British warships anchored here during the Revolutionary War; today, people enjoy watching fishing boats come and go. Scarborough State Park takes the nod for the most popular, being the best saltwater beach in southern New England. Roger Wheeler State Beach has ramps for handicap access, while Town Beach is located in the town center.
7. Mohegan Bluffs
On a clear day at Mohegan Bluffs on Block Island, you will not only see dramatic views of the Atlantic Ocean, but you’ll also be able to see Montauk on Long Island, New York. There are 140 steps between the beach and the top of the bluffs; take your time going down them to savor the views.
Though you’ll need to be careful using the steps, at least you won’t have to worry about being tossed over the bluffs like happened to the Mohegan Indians were by another tribe in 1592.
6. Colt State Park
You’ll see some stunningly beautiful views from Colt State Park, which is considered the gem of the state park system. The park fronts on Narragansett Bay, so definitely take a drive along the shoreline. Or, you can bike along the shoreline or through the park on four miles of bike trails where you’ll see carefully tended fruit trees and flowering shrubs.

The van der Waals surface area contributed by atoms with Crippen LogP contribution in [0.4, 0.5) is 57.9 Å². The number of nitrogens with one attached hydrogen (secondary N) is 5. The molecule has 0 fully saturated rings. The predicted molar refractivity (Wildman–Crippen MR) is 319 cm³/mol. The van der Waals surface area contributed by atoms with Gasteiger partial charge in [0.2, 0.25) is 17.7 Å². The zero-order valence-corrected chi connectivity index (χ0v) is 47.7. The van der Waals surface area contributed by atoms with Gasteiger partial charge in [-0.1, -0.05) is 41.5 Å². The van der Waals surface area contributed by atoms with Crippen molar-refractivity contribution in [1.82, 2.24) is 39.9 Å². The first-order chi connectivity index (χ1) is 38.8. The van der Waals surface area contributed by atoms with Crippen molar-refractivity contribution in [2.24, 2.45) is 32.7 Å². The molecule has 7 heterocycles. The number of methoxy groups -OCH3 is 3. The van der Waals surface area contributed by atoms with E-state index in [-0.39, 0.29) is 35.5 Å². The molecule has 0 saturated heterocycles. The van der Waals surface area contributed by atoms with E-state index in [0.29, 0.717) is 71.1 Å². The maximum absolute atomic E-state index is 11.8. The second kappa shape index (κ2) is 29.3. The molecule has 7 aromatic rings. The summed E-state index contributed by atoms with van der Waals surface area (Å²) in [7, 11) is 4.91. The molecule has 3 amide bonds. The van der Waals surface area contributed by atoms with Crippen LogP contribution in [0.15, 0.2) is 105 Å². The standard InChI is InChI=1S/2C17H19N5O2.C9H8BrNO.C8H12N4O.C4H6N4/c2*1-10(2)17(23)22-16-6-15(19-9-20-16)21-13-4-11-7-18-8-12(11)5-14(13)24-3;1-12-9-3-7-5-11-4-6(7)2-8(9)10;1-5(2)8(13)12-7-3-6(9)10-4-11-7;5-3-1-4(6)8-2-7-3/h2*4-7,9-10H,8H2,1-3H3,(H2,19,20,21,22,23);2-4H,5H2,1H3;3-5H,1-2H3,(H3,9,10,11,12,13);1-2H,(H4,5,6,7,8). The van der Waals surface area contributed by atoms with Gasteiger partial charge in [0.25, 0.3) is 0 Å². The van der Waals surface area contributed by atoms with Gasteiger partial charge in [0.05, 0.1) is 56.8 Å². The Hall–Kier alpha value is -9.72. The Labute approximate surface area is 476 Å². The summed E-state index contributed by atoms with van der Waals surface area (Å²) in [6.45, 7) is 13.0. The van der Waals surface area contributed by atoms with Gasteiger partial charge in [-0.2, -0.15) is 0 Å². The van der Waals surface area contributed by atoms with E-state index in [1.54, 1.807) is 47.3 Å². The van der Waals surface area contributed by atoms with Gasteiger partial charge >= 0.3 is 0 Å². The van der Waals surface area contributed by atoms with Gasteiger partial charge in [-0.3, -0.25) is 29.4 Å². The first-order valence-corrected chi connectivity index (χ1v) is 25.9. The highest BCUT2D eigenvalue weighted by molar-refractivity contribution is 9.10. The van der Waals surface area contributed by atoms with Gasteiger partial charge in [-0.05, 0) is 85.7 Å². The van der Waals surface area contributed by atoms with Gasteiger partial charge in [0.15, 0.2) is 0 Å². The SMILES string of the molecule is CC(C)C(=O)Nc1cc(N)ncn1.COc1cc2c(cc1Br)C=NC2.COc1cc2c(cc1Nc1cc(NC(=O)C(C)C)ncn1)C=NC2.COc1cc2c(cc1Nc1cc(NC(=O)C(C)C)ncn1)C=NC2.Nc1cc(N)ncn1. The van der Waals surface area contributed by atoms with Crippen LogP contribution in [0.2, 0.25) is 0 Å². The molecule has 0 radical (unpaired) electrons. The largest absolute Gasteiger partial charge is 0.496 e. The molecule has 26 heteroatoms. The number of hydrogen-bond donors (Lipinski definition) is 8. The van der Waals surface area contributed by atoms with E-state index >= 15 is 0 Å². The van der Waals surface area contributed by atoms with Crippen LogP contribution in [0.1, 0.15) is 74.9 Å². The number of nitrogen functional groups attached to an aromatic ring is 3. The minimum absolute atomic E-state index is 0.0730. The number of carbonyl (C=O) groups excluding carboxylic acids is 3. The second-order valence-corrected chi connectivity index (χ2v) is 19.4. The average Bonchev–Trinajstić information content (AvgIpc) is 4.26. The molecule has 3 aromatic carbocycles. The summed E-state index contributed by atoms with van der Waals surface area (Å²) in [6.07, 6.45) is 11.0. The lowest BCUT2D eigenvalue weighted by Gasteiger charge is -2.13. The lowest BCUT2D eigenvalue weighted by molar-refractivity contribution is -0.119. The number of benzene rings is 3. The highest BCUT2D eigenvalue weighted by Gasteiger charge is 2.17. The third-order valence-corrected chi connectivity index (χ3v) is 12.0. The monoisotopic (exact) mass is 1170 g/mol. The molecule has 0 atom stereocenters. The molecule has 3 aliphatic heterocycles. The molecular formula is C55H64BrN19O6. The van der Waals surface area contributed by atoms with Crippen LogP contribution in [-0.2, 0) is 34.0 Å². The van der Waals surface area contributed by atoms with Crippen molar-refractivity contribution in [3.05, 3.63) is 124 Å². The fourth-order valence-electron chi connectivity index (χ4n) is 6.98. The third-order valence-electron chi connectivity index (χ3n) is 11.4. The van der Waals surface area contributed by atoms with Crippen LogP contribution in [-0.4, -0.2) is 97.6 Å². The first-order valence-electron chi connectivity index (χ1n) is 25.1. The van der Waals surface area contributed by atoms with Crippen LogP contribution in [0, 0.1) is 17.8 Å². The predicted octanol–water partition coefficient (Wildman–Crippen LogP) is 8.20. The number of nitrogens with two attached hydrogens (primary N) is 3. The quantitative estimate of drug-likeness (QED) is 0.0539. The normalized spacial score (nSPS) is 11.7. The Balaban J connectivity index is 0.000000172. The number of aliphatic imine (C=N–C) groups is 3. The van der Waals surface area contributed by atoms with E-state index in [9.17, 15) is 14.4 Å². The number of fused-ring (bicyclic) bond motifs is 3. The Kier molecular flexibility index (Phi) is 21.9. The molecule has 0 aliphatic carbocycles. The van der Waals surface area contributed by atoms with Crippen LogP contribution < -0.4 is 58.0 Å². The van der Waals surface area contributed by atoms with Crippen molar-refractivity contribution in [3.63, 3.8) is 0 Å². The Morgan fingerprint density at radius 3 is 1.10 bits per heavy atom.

The park is near Bristol, home to a spectacular 4th of July fireworks display since 1785. Take a moment to reflect on life at the open air Chapel-by-the Sea. The park is named after industrialist Samuel P. Colt and was originally the location of his summer home.
5. The Elms
The Elms is another one of those over-the-top summer homes in Newport, this one built by the Berwind family in 1898. The Elms, however, possibly wasn’t as opulent as the others, since it only cost $1.4 million to build.
While the interiors were still lavish, the focal point here is the Classical Revival gardens with marble and bronze sculptures on terraces, marble pavilions, a sunken garden and fountains. The gardens took seven years to create; construction started in 1907, six years after the mansion was finished. The Elms is open to the public today.
Rhode Island’s capital and largest city, Providence, is one of the oldest cities in the United States. It was founded in 1636 by religious exile Roger Williams who named it after “God’s merciful Providence.” Providence is a scenic city at the head of Narragansett Bay.